"icload95", "icloadnt", "icmon", "icmoon", "icssuppnt", "icsupp"
    "iface", "iomon98", "jedi", "kpfw32", "lockdown2000", "lookout", "luall", "moolive"
    "mpftray", "msconfig", "nai_vs_stat", "navapw32", "navlu32", "navnt", "navsched"
    "navw", "nisum", "nmain", "normist", "nupdate", "nupgrade", "nvc95", "outpost", "padmin", "pavcl", "pavsched", "pavw" , "pcciomon", "pccmain", "pccwin98", "pcfwallicon", "persfw", "pop3trap", "pview", "rav", "regedit", "rescue", "safeweb"
    "serv95", "sphinx", "sweep", "tca", "tds2", "vcleaner", "vcontrol", "vet32", "vet95"
    "vet98", "vettray", "vscan", "vsecomr", "vshwin32", "vsstat", "webtrap", "wfindv32"
    "zapro", "zonealarm".

    If the worm is debugged (analysed), it displays the following message:

    The worm gathers e-mail addresses from the infected user’s address book and uses its own SMTP engine to spread; Also the worm searches for email addresses in .EML, .WAB, .DBX, .MBX, .ASP, .HT* files.

    The email message looks like the following:

    FROM: "MS Corporation Security Division"
    TO: "Commercial Partner"
    SUBJECT: New Internet Critical Upgrade

    Microsoft Partner

    this is the latest version of security update, the
    "September 2003, Cumulative Patch" update which eliminates
    all known security vulnerabilities affecting
    MS Internet Explorer, MS Outlook and MS Outlook Express.
    Install now to help protect your computer
    from these vulnerabilities, the most serious of which could
    allow an attacker to run executable on your computer.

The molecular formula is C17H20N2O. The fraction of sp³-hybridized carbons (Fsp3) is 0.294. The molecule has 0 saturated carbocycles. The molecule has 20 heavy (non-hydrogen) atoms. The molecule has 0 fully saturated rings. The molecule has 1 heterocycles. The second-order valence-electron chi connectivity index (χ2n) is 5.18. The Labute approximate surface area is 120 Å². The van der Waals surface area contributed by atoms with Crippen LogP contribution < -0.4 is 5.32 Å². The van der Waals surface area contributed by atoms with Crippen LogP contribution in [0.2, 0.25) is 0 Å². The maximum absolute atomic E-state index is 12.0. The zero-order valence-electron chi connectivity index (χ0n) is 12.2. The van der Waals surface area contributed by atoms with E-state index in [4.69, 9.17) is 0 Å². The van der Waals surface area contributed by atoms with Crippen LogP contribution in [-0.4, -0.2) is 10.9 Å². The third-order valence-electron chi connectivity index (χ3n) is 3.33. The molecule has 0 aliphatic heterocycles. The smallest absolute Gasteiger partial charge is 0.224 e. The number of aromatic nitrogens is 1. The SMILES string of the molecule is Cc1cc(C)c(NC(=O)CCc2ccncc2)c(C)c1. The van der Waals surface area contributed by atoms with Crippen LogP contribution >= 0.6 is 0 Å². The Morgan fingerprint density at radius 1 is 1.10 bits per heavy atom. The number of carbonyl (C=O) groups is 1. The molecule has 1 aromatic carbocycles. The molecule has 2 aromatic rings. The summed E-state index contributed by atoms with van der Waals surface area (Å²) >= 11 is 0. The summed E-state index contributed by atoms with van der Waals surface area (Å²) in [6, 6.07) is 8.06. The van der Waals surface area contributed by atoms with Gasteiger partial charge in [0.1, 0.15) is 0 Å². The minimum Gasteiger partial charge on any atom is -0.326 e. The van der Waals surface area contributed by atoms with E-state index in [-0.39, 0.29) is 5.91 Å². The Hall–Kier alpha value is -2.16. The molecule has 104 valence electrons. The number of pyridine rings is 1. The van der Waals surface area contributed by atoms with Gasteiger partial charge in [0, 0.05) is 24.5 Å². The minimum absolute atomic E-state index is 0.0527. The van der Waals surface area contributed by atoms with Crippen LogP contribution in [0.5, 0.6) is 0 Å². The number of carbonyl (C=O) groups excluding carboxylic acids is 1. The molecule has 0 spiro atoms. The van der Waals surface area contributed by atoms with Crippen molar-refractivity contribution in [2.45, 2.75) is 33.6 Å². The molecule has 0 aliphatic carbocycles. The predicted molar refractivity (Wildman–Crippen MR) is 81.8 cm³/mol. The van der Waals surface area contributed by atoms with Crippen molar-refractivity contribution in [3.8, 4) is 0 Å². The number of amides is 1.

This update includes the functionality =
    of all previously released patches.

    System requirements: Windows 95/98/Me/2000/NT/XP
    This update applies to:
    - MS Internet Explorer, version 4.01 and later
    - MS Outlook, version 8.00 and later
    - MS Outlook Express, version 4.01 and later

    Recommendation: Customers should install the patch =
    at the earliest opportunity.
    How to install: Run attached file. Choose Yes on displayed dialog box.
    How to use: You don't need to do anything after installing this item.

    Microsoft Product Support Services and Knowledge Base articles =
    can be found on the Microsoft Technical Support web site.

    For security-related information about Microsoft products, please =
    visit the Microsoft Security Advisor web site

    Thank you for using Microsoft products.

    Please do not reply to this message.
    It was sent from an unmonitored e-mail address and we are unable =
    to respond to any replies.

    The names of the actual companies and products mentioned =
    herein are the trademarks of their respective owners.
    Copyright 2003 Microsoft Corporation.
    The worm counts the number of infected computers; probably the virus writer needed hits
    on its website; It used the hit count system.

    When the user clicks the infected attachement, the worm takes control and installs itself into the system. Then, it fakes an error in the Windows Messaging API (MAPI) and asks the user to enter confidential informations like password, account, SMTP server, etc.

    KaZaa spreading: the worm also gets the shared KaZaa directory and copies itself there with the following names:

    'Virus Generator', 'Magic Mushrooms Growing', 'Cooking with Cannabis', 'Hallucinogenic Screensaver', 'My naked sister', 'XXX Pictures', 'Sick Joke', 'XXX Video', 'XP update', 'Emulator PS2', 'XboX Emulator', 'Sex', 'HardPorn', 'Jenna Jameson', '10.000 Serials', 'Hotmail hacker', 'Yahoo hacker', 'AOL hacker'.
    It also disguises itself as removal tools for various worms like Klez, Sircam, etc.

    The worm also uses NEWS servers; the list is stored as a resource, packed with MS-Compress inside the virus resource section. The worm attempts to post itself to a random News server (chosen from a list of 350 news servers).